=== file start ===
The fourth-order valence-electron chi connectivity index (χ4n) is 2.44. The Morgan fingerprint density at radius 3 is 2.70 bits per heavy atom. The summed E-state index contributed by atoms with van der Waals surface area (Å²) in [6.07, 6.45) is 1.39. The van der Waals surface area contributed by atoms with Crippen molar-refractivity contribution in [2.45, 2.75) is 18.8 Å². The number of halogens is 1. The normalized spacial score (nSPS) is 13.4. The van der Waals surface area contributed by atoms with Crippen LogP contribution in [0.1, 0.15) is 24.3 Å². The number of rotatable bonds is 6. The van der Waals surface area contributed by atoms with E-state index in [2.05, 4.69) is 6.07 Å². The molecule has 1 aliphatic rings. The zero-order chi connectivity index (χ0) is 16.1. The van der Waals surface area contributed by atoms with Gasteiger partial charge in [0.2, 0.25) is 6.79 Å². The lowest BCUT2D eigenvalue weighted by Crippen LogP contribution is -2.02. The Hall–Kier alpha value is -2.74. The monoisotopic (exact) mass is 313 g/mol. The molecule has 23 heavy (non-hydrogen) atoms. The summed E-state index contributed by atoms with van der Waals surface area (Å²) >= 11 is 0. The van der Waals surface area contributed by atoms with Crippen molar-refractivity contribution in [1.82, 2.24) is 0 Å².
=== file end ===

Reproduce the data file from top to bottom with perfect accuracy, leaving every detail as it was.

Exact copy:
The fourth-order valence-electron chi connectivity index (χ4n) is 2.44. The Morgan fingerprint density at radius 3 is 2.70 bits per heavy atom. The summed E-state index contributed by atoms with van der Waals surface area (Å²) in [6.07, 6.45) is 1.39. The van der Waals surface area contributed by atoms with Crippen molar-refractivity contribution in [2.45, 2.75) is 18.8 Å². The number of halogens is 1. The normalized spacial score (nSPS) is 13.4. The van der Waals surface area contributed by atoms with Crippen LogP contribution in [0.1, 0.15) is 24.3 Å². The number of rotatable bonds is 6. The van der Waals surface area contributed by atoms with E-state index in [2.05, 4.69) is 6.07 Å². The molecule has 1 aliphatic rings. The zero-order chi connectivity index (χ0) is 16.1. The van der Waals surface area contributed by atoms with Gasteiger partial charge in [0.2, 0.25) is 6.79 Å². The lowest BCUT2D eigenvalue weighted by Crippen LogP contribution is -2.02. The Hall–Kier alpha value is -2.74. The monoisotopic (exact) mass is 313 g/mol. The molecule has 23 heavy (non-hydrogen) atoms. The summed E-state index contributed by atoms with van der Waals surface area (Å²) >= 11 is 0. The van der Waals surface area contributed by atoms with Crippen molar-refractivity contribution in [1.82, 2.24) is 0 Å².